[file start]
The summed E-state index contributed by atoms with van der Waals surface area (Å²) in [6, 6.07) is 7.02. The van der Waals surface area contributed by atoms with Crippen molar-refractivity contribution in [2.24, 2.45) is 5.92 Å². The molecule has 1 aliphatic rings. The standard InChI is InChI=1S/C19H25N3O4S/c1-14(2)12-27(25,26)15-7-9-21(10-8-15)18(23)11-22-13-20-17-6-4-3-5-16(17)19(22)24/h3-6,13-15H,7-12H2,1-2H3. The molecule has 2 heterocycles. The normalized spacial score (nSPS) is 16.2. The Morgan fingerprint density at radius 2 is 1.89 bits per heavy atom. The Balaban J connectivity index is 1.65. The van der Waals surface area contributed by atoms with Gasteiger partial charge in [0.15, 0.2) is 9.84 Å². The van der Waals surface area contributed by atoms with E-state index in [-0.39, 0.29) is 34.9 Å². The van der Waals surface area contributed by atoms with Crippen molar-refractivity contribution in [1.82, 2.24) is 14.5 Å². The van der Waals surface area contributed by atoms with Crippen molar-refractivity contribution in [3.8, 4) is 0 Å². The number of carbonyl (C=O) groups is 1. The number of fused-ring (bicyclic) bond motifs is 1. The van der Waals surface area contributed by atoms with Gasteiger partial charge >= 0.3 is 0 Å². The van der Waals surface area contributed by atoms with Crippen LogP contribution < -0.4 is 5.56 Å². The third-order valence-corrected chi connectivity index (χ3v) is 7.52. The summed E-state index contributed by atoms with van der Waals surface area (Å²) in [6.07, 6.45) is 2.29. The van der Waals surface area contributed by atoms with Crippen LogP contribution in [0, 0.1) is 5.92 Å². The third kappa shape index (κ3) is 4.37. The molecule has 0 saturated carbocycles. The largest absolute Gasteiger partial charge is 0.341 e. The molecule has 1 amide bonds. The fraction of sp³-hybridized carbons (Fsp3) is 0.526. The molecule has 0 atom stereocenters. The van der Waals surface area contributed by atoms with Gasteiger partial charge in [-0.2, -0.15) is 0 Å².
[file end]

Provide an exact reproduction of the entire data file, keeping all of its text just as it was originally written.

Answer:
The summed E-state index contributed by atoms with van der Waals surface area (Å²) in [6, 6.07) is 7.02. The van der Waals surface area contributed by atoms with Crippen molar-refractivity contribution in [2.24, 2.45) is 5.92 Å². The molecule has 1 aliphatic rings. The standard InChI is InChI=1S/C19H25N3O4S/c1-14(2)12-27(25,26)15-7-9-21(10-8-15)18(23)11-22-13-20-17-6-4-3-5-16(17)19(22)24/h3-6,13-15H,7-12H2,1-2H3. The molecule has 2 heterocycles. The normalized spacial score (nSPS) is 16.2. The Morgan fingerprint density at radius 2 is 1.89 bits per heavy atom. The Balaban J connectivity index is 1.65. The van der Waals surface area contributed by atoms with Gasteiger partial charge in [0.15, 0.2) is 9.84 Å². The van der Waals surface area contributed by atoms with E-state index in [-0.39, 0.29) is 34.9 Å². The van der Waals surface area contributed by atoms with Crippen molar-refractivity contribution in [1.82, 2.24) is 14.5 Å². The van der Waals surface area contributed by atoms with Crippen molar-refractivity contribution in [3.8, 4) is 0 Å². The number of carbonyl (C=O) groups is 1. The number of fused-ring (bicyclic) bond motifs is 1. The van der Waals surface area contributed by atoms with Gasteiger partial charge >= 0.3 is 0 Å². The van der Waals surface area contributed by atoms with Crippen LogP contribution < -0.4 is 5.56 Å². The third-order valence-corrected chi connectivity index (χ3v) is 7.52. The summed E-state index contributed by atoms with van der Waals surface area (Å²) in [6.07, 6.45) is 2.29. The van der Waals surface area contributed by atoms with Crippen LogP contribution in [0, 0.1) is 5.92 Å². The third kappa shape index (κ3) is 4.37. The molecule has 0 saturated carbocycles. The largest absolute Gasteiger partial charge is 0.341 e. The molecule has 1 amide bonds. The fraction of sp³-hybridized carbons (Fsp3) is 0.526. The molecule has 0 atom stereocenters. The van der Waals surface area contributed by atoms with Gasteiger partial charge in [-0.2, -0.15) is 0 Å².